Ironically (or maybe not) enough, spirituality and mental health can often go hand-in-hand. When we reach emotional lows and struggle to find a reason to continue on this roller-coaster life, turning to faith and spirituality can be a powerful force in keeping us grounded. Having our focus shifted away from ourselves toward a higher purpose helps us gain a better perspective of how our personal obstacles might lead to greater clarity and strength.
Except, even as someone who considers herself both spiritual and mentally ill, I have not stepped foot into a church setting in quite a while, much longer than I’d care to admit. There are many aspects of what I’ve grown up knowing about church services and communities that weren’t my cup of tea. I don’t want to hear about any political or financial issues in my sermons, nor am I a fan of mindless greeting and handshaking (especially if I forgot the hand sanitizer).
Those reasons may sound very superficial, I know. And I would love to hunt for a church family that I really identify and feel comfortable with. However, I do think places of worship can be often overlooked as to how they acknowledge and treat mental illness. Understanding mental health from a spiritual perspective can be tricky, but boy is it necessary.
Especially when historically, mental illness was met with claims of satanic influence, treatment involving exorcisms and church mediation. Demons are the ones clouding our judgment and changing our emotions to “become completely different people.” Unholy. Tainted. Sinful, surely.
Opening up about mental illness doesn’t feel like an ideal conversation starter in many cases, and Bible studies and Sunday services are no exception. Stepping into a confession booth with a priest isn’t an ideal form of therapy. But churchgoers and workers must realize that with the prevalence of mental illness among the population, we are always crossing paths with those waging wars we’ll never see. Just as many congregations have lists of people to pray for in times of need, why not include mental illness on that list?
Because the stigma surrounding mental illness has subsided unevenly. Certain settings are more accepting than others. For so many, their spirituality is an important aspect to their life that should complement their daily thoughts and actions, not clash with it, leading to guilt and doubt. To me, that’s not the point of having faith and believing in a higher purpose. People should not feel driven to pray and worship as a means to right all of their wrongs and feel like they are forced to do so. We should be called to faith however it speaks to us individually, that it may inspire hope and instill stability.
Many people question spirituality, especially when tragedy and violence constantly strike the world. Why would a loving, good God allow these bad things to happen to us? Why do we lose loved ones and face difficult tribulations if we’re doing all we can? Why would God have so many people live each day with handicapping mental illness in the first place?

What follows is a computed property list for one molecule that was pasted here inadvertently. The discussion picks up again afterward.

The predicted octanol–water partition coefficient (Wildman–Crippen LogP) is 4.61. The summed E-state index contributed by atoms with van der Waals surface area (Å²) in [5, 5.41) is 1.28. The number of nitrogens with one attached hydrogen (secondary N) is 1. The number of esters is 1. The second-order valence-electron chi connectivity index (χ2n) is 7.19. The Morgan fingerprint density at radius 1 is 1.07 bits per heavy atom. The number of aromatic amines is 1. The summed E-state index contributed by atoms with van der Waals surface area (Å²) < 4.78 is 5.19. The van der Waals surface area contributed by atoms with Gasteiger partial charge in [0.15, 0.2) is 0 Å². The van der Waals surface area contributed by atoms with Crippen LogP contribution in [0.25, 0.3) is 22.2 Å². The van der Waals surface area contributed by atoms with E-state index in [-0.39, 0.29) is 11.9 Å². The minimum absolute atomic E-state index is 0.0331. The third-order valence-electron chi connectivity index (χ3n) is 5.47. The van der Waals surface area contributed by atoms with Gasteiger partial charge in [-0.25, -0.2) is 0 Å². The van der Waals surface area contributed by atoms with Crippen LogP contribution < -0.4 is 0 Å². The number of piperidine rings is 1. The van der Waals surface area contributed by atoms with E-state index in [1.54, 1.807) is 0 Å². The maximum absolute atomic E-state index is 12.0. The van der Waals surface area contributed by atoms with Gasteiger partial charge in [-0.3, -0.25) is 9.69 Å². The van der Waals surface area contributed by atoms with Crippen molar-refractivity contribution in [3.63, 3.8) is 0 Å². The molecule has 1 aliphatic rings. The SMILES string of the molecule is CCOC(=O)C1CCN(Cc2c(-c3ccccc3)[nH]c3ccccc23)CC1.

Call me naive, but I truly believe that our struggles are just part of the game that is life. They are unavoidable, and the purpose of faith is not to solve every little problem as we see fit. We’re ultimately not the ones in control, after all. We face obstacles because we can handle them. They shape us into stronger people who can better embody their truest forms.
There’s that one saying about how there are three answers to our prayers: yes, not yet, and I have something better. We cannot expect our hardships to make sense in the thick of their influence. However, believing in the beauty right around the corner keeps us going. Realizing how beautiful life already is despite the inevitable hardships keeps us going, too. Our perception of the situation can turn an awful experience into an opportunity for learning and growth, a greater awareness of God’s complexities and spirit within humanity.
So that’s where I stand with spiritual followers. But spiritual leaders must also emphasize this lesson. We should have to sit silently in our guilt and shame, fearful of the answer we might receive. Churches must be welcoming communities exuding the compassion required to accept each others’ challenges and remind us of our roots. Remind us that mental illness is not a sin, but a test of our will and faith. That we do not become mentally ill from our sinful natures, but from genetics and our circumstances. That we cannot pray away our problems, but we must face them and treat them accordingly. That the resources are out there, resources provided to us through God’s creation and knowledge to take care of our spirits and bodily temples.
We cannot turn a blind eye to mental illness in any setting. The church is often seen as an outdated place, one that is slow to progress with the rest of society. I see mental illness as no exception to this. Obviously it depends on the church and denomination and religion, but if we want to attract people back to these spiritual congregations (since battles are much more manageable with an army backing you up), we have to educate ourselves. We must face what might be uncomfortable but very necessary.
Take care, and keep the faith. -Allie